Rare birds flocking back to Yellow River
By YUAN SHENGGAO
Efforts to clean up the environment behind biodiversity revival
Tourists and photographers alike were glad to see that thousands of white egrets had gathered at the Yellow River wetland in the county of Pinglu, Shanxi province, in August.
While impressed with this rare and spectacular sight, tourists agreed that the arrival of so many white egrets, which are said to be extremely sensitive to the environment, is a sign of a substantial improvement in the local ecosystem.
The Pinglu wetland is not alone. Local media reports said that rare bird species have been spotted in many sections of the Yellow River, which runs nearly 1,000 kilometers through Shanxi, as well as in the river's tributaries in the province.
Local wildlife researchers said the new arrivals include swans, white egrets and black storks.
The arrival of such birds is evidence of Shanxi's efforts to protect its ecological system, they said, especially in the Yellow River drainage basin, which aim to create a pleasant habitat for both humans and wildlife.
China has recently carried out a campaign to promote the protection of the Yellow River drainage basin, targeting the sustainable development of regions along the river.
Shanxi is an important link of this national campaign. To respond to related strategic decisions made by the Central Committee of the Communist Party of China and the State Council, Shanxi has established a leaders' group. Members including the Party secretary of Shanxi, the provincial governor and other senior officials. The group's mission is to propose plans and regulations for protecting the Yellow River basin.
Under the guidance of the leaders' group, the Shanxi provincial government released a plan for the ecological protection and high-quality development of the Yellow River drainage basin in June. Another seven documents were released to assist the plan's implementation in the two months that followed. At the same time, 11 cities in the province released their regional plans for implementing the wider provincial plan.
According to the provincial plan, Shanxi's efforts in protecting the Yellow River drainage basin include building projects for ecological restoration, pollution prevention, flood control and water resource utilization. It says a total of 300 billion yuan ($43.41 billion) will be invested in 90 large projects in these regards during the 14th Five-Year Plan (2021-25).
Shanxi has witnessed steady improvement of water quality in the Yellow River basin over recent years.
During the first six months of this year, 44 monitoring stations, or 75.9 percent of the total number of stations in the Yellow River basin, reported good or excellent levels of water quality. This is 11.5 percent higher than the figure in the same period of 2021.
Among all the Yellow River tributaries in Shanxi, Fenhe River is the largest. It has received almost the same level of attention as the Yellow River. Over the past few years, local governments have channeled huge amounts of investment into restoring 245 flood-destroyed reservoirs. They have repaired six reservoirs with hidden risks and enhanced 34 sections of embankment. These efforts are targeted at controlling floods and increasing water supply to the river, according to local officials.
The decadeslong campaigns in afforestation and soil erosion control have also contributed to the environmental improvement of the Yellow River drainage basin.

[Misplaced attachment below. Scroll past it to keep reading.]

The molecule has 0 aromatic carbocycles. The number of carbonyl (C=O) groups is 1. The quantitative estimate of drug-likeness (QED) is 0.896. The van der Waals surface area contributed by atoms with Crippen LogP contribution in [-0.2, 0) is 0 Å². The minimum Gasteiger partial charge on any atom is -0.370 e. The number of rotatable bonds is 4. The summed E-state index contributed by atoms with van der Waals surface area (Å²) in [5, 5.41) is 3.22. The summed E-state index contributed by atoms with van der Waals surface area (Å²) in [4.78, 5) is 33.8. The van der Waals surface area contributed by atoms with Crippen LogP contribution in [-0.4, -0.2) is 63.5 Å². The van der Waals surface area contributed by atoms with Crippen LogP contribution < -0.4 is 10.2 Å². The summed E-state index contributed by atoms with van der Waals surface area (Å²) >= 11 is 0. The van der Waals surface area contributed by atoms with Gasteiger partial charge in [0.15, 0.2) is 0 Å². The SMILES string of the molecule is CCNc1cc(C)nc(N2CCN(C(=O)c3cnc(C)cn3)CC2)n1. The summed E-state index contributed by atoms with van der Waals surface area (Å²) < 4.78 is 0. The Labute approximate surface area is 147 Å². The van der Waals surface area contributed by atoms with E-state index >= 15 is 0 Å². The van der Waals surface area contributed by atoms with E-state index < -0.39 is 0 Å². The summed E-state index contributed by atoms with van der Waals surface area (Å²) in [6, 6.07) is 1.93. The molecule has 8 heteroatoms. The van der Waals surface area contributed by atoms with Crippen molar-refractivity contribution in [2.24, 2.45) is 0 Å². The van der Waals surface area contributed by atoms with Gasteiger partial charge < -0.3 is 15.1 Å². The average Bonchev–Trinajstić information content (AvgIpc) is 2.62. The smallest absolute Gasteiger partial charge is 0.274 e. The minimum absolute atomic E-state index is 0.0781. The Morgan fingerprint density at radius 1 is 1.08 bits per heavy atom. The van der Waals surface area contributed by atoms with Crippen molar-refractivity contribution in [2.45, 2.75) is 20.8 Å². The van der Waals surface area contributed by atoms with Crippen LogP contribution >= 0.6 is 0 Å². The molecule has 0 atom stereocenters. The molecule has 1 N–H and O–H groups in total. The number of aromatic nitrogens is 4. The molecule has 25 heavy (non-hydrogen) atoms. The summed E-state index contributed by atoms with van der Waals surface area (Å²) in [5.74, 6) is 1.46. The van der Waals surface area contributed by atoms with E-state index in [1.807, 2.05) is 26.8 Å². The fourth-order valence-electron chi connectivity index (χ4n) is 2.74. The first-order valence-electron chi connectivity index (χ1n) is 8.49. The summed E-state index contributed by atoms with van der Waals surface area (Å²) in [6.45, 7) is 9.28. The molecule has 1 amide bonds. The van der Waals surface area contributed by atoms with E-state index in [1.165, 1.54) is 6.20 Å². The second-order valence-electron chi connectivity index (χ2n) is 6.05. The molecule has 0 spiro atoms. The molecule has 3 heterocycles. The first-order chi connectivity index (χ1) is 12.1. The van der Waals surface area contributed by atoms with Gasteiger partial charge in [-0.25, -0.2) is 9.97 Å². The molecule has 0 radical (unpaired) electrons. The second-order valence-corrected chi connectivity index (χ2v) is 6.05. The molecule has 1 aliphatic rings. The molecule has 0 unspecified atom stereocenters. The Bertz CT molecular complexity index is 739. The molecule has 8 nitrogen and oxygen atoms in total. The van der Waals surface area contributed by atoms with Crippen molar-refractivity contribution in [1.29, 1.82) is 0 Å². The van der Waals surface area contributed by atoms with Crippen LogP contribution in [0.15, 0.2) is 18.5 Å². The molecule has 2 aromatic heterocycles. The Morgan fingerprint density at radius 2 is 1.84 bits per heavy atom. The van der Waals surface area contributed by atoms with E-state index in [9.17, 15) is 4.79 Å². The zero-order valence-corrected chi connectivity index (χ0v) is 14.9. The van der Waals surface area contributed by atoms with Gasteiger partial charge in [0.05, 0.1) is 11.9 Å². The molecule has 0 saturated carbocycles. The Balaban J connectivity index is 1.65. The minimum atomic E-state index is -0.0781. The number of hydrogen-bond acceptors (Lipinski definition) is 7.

A part of the Loess Plateau, Shanxi has suffered soil erosion for centuries. Soil washed away by the rain has been eventually made its way to the Yellow River, making it the No 1 silted large river in the world.
The province's efforts in planting trees and grasses have greatly improved the environment of the Yellow River drainage basin. The increased vegetation coverage has contained soil erosion and increased the runoff of rivers, according to the Shanxi Forestry and Grassland Administration.
Its statistics show that the province has planted 2.78 million hectares of trees since 2012. Forest coverage reached 23.57 percent by the end of 2020, higher than the national average.
Another effort to protect the Yellow River's environment is the promotion of clean industrial production and the development of clean energy resources, with the aim of preventing water and air pollution.
This is in line with the Chinese government's plan for cutting carbon emissions, which aims to achieve carbon peak in 2030 and carbon neutrality in 2060, according to local officials.
While promoting coal mining, coking, steelmaking and other heavy industries toward clean production and higher efficiency, the province is now highlighting the development of solar and wind power, as well as hydrogen used as vehicle fuel.
The capacity of power plants based on clean energy resources now accounts for 34.3 percent of Shanxi's total, local statistics show.
Shanxi witnessed rapid growth in the development of solar and wind power industries during the 13th Five-Year Plan (2016-20). Windpower generation capacity increased at an average annual rate of 24.16 percent during the period. Meanwhile, the growth rate for solar-power generation was 63.22 percent. It ranked Shanxi among the fastest-growing provinces in the two sectors.
Another area that Shanxi wants to highlight is using the river to develop the cultural tourism industry. The Yellow River is seen as the mother river of China and a tour of it is a dream that many Chinese people want to realize.
In Shanxi, the Yellow River is one of the top three signature attractions along with the Great Wall and the Taihang Mountains.
There are a total of 39 scenic sites along the river rated above A class, including 22 4A and 5A sites. The highest rank for scenic areas rated by the Ministry of Culture and Tourism is 5A.
Zhang Liyuan contributed to this story.